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To get an editor's attention, you need to start with a super pitch...You wouldn’t show up at a job interview dressed in torn sweatpants and an unwashed, ratty old T-shirt, clutching a half-eaten meatball sub in one hand and a lit cigarette in the other, would you?

Of course not.

As far as editors are concerned, though, if you send a story pitch that’s packed with misspellings, goes on and on about your life since age three, and fails to adequately capture your story’s focus and suitability for the publication, you might as well also include a picture of yourself in those sweatpants—because their reaction will be pretty much the same.

A story pitch—also known as a query—is usually the first time an editor meets you (and we all know we get only one chance to make a good first impression). It’s also your first and best opportunity to help the editor get a feel for your writing skills, to offer a glimpse into the exciting destinations that you plan to visit or already have visited, and to establish your ability to convey those experiences to a reader in an authoritative and credible way.

Is there anything that you can do to elevate your pitch above the pack and get an editor’s attention? Absolutely, yes. Here are four ways to ensure that an editor will sit up and take notice when your email hits their inbox:

1. Start with a strong subject line
The subject line is the first thing an editor sees, and so it can be helpful to think about the way we all evaluate whether we’ll open our emails: by the subject line. I don’t know about you, but I open emails from beloved friends and family and those that are going to lead me to paid work first, and I immediately delete the ones that promise a get-rich-quick scheme or are trying to sell me things.

How do I know which is which? Yep, you guessed it. That’s why it’s crucial that your subject line lets the editor know that your email contains a story query, along with where the story is set and its focus. This can be as simple as Freelance pitch: Tango lessons in Buenos Aires, or Query: 10 top family-friendly U.S. ski areas. In fact, the simpler, the better, as long as you include the destination and the primary point of the story.

2. Keep it short and sweet
Most editors I know are stretched pretty thin, so if you send a lengthy email, you increase the chances that the editor will take one look and either hit delete immediately, or relegate it to the bottom of the pile to be reviewed when they have more time (in other words, sometime never).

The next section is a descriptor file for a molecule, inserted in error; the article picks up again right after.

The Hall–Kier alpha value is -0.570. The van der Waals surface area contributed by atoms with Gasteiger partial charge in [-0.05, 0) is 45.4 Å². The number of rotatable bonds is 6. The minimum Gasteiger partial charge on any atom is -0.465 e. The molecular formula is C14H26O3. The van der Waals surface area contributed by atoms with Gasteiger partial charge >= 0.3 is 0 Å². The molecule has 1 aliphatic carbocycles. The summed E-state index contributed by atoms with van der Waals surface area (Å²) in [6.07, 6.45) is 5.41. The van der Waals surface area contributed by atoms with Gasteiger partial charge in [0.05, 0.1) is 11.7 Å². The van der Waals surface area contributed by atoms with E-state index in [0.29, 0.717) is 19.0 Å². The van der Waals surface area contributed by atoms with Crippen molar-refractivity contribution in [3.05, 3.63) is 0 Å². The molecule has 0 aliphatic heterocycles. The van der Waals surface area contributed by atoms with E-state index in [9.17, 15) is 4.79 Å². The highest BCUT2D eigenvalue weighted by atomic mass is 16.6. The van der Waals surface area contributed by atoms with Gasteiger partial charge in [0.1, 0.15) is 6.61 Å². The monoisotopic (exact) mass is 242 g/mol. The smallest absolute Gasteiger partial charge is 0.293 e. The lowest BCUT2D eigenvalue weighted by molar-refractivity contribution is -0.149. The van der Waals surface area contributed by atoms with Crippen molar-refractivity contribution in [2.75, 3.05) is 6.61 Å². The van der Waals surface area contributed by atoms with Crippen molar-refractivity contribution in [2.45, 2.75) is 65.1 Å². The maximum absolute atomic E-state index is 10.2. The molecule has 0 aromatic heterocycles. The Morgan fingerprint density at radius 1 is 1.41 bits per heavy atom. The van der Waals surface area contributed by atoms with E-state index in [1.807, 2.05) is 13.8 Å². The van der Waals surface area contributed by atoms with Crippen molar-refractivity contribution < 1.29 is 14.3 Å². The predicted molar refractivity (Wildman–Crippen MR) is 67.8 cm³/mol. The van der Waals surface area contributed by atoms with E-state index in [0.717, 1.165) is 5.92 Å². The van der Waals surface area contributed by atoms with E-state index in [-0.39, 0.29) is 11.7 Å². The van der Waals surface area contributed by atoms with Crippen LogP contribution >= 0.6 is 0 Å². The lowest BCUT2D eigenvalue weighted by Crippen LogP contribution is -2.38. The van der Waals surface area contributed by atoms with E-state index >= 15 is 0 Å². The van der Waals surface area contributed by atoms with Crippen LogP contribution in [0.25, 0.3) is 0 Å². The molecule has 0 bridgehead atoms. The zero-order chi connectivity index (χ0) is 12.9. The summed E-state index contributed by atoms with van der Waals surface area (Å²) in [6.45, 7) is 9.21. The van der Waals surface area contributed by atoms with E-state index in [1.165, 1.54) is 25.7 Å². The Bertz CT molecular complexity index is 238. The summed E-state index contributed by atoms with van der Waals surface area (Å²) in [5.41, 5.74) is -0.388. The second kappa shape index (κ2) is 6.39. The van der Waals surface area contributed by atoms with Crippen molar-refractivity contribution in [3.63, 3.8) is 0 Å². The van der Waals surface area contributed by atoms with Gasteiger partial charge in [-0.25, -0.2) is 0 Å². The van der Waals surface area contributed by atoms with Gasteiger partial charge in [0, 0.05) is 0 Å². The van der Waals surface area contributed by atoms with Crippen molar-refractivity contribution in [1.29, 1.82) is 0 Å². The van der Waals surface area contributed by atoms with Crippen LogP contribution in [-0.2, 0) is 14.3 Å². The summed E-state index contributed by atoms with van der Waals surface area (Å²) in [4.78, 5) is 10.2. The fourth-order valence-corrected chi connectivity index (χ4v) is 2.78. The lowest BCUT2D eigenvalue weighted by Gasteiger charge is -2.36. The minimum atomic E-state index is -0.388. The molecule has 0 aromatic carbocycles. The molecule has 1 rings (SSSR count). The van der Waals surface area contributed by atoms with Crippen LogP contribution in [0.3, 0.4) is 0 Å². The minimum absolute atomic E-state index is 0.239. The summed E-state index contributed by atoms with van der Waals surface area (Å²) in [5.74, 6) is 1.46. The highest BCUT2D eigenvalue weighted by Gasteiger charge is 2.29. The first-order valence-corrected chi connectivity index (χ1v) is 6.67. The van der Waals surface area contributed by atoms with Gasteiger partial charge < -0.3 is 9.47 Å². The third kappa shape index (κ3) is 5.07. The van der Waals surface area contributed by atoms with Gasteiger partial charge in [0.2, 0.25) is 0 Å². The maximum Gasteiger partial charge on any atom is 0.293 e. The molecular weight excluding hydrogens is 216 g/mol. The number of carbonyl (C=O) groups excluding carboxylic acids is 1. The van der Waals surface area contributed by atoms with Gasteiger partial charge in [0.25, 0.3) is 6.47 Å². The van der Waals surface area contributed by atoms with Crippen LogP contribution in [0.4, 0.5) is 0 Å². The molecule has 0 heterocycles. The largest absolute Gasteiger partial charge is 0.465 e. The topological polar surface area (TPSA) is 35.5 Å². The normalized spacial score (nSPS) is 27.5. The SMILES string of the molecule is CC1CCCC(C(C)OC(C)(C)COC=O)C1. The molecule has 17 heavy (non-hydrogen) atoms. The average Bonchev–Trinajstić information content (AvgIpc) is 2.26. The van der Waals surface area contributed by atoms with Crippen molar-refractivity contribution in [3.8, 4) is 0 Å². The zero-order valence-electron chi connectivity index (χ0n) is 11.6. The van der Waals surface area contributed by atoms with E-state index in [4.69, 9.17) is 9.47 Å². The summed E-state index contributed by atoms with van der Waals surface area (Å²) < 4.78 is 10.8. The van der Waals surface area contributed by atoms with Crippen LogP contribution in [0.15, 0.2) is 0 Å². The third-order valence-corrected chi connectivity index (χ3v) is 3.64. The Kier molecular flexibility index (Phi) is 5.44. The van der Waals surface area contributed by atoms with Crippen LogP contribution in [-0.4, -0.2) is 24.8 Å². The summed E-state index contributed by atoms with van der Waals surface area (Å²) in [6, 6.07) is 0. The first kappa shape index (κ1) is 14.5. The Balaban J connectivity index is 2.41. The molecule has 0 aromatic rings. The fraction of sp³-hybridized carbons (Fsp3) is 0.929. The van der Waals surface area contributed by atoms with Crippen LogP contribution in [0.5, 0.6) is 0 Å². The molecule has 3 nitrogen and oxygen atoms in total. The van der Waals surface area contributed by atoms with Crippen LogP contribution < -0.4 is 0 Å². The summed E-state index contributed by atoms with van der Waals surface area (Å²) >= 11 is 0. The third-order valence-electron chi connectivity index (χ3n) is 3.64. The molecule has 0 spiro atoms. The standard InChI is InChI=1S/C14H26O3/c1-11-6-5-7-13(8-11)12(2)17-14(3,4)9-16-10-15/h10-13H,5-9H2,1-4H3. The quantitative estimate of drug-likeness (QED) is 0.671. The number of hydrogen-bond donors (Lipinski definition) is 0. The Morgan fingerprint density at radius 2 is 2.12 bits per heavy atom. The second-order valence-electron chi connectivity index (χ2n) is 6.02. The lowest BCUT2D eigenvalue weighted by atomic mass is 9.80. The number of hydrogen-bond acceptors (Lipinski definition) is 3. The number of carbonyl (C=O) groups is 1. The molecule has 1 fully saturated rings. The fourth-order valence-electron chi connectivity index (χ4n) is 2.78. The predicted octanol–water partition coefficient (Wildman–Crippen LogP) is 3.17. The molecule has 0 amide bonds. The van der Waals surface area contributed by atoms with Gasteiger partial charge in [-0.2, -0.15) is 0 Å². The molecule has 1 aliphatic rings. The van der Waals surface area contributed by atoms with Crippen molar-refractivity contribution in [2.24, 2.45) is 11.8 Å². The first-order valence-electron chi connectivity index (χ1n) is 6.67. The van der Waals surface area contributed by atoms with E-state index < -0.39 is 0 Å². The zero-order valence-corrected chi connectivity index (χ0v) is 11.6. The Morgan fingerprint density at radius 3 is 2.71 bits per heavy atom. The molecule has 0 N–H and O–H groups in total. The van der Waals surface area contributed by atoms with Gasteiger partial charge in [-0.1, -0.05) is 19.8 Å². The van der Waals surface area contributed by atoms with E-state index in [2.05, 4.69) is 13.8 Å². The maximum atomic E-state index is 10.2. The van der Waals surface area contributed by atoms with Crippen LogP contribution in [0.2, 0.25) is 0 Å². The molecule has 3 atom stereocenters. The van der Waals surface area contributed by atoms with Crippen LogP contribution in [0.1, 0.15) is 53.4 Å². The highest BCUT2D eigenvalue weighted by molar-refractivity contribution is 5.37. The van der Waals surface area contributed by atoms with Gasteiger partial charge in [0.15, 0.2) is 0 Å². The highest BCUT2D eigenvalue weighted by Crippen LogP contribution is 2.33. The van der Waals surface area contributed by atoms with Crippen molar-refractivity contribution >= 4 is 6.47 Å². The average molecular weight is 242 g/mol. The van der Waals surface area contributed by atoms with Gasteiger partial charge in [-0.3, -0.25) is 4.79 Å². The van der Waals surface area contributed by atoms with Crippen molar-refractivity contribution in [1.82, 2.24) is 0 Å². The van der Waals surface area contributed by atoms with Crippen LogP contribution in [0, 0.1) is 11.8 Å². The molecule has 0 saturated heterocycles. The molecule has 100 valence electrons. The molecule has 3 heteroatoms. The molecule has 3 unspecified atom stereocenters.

I’m a big proponent of the three-paragraph pitch, because it’s long enough to allow you to give a good synopsis of the story, as well as indicate whether you can offer things like photos or previously published stories.

3. Tailor the pitch to the publication
Before you pitch an editor, you should peruse the publication’s archives to get a sense of the types of stories it publishes, as well as the destinations most frequently covered, and the demographics targeted (i.e., multi-generational travelers, retirees, students taking a gap year, solo travelers, etc.).

That way, when you come up with your story focus, you can include things that will appeal directly to the readers of a given publication, who usually have come to expect a certain kind of story to appear in its pages. For example: Let’s say you’re writing a story about taking kids to an all-inclusive beach resort, and you want to pitch it to a magazine like Parenting. In your pitch, you definitely want to mention that your story is particularly ideal for Parenting because it focuses on helping parents enjoy a vacation while still getting quality time for the kids.

4. Write your pitch as if it were for publication
What I mean by this is that many writers tend to get sloppy with the pitch, which is a mistake.
Editors are looking to see that you follow sound sentence structure; that you checked for spelling and grammatical errors, and that you have a good grasp of paragraph transitions and flow. If you skimp on these things, it will be a sign to the editor that your story likely will have the same issues.

In other words, the pitch is everything. So toss those sweatpants and dress it in its very best if you dream of freelance travel-writing success.

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